Sun Dec 8th through Sat the 14th, 2019 at Vancouver Convention Center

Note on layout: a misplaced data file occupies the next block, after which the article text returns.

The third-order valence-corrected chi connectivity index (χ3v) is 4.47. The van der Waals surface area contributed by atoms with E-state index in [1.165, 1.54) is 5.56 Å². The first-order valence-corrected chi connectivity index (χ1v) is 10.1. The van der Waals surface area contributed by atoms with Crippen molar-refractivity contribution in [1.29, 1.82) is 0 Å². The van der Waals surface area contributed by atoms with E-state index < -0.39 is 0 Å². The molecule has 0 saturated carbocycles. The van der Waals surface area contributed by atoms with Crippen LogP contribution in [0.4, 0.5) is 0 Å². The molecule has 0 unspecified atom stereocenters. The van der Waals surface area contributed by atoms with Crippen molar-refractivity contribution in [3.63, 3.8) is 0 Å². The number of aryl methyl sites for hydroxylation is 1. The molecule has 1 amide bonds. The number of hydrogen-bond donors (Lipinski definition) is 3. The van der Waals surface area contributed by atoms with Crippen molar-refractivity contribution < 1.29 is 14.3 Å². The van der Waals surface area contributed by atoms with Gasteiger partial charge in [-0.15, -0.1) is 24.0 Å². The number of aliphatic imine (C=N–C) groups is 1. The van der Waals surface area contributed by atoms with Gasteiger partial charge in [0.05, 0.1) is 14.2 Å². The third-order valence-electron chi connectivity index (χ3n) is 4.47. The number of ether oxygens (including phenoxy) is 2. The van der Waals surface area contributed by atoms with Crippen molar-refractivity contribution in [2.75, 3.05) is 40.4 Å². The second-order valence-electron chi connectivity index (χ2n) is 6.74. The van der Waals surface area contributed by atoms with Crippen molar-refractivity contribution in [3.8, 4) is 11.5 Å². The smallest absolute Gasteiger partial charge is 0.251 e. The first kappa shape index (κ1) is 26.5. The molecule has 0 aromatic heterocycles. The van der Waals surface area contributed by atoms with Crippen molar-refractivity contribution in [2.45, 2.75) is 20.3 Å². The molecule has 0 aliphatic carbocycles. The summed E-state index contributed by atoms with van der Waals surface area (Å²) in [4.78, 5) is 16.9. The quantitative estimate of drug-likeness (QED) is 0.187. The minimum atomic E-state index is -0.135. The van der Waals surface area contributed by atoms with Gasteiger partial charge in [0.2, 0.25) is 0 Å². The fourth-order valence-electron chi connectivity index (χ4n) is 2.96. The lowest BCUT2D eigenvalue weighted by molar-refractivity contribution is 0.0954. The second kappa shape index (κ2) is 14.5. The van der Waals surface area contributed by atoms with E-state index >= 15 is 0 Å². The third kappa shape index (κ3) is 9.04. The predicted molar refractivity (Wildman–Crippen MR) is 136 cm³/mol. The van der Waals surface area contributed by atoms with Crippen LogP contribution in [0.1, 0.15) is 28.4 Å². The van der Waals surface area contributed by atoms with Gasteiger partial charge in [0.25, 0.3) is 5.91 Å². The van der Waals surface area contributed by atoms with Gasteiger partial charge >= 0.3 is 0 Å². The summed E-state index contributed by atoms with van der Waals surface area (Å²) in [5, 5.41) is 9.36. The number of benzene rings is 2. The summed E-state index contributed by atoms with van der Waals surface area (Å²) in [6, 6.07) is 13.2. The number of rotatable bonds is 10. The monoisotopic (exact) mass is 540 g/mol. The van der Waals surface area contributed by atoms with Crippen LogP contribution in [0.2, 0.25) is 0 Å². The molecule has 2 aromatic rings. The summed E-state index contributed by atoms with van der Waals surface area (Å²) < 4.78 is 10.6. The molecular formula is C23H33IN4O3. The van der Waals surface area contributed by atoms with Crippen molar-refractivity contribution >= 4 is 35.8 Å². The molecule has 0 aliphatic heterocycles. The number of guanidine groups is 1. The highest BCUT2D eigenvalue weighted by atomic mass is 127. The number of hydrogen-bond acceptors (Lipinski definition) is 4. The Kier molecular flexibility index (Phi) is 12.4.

PyTorch is a useful and impactful package, and has made some interesting and influential design decisions. This paper explains the philosophy behind some of these decisions. Although the framework is not new this year, we still expect broad interest in this exposition, and that having an archival paper will be useful for the community to cite. Given the subject of this paper, the style is different from a typical NeurIPS submission and it needed to be evaluated differently. In particular, many of the claims in the paper are not convincingly tested or demonstrated in the paper as we would normally require. Instead, the utility of the ideas has been demonstrated through wide-spread adoption and impact in the NeurIPS community and beyond. Like the JMLR open source software track guidelines, existing (rather than potential) community engagement was important for an acceptance decision here. Newer software projects may need to use more of the body of their papers to test their claims. In addition to the reviews, the following critical comments were gathered from an area chair during the review process, which may help improve the paper, or be useful to consider going forwards: * Claims about ease of implementation could be tested with a user study. Alternatively a paper could provide examples of algorithms that are difficult to implement in competing packages. (These are also ways that a less-established framework could convince reviewers.) * The goal of "being Pythonic", is broad and subjective, and so not everyone will agree it has been met. Implementing each function as a "module" class, and having two different ways to do this, can be viewed as un-Pythonic by some users. * The figures are low-resolution bitmaps and would appear more professional if included in a vector format, or at least as crisper bitmaps. * Given the central role of derivative computations, there could be a deeper treatment: - There's no mention of the more general vector-Jacobian products that reverse-mode autodiff allows, or the computational complexity of different alternatives. - There's no discussion of nested autodiff, which is a difficult-to-get-right feature. * There are naming choices in PyTorch that are questionable: - Calling arrays "tensors" (not unique to PyTorch). - "Autograd" isn't (or wasn't) an accepted generic term for autodiff, but the name of a competing package.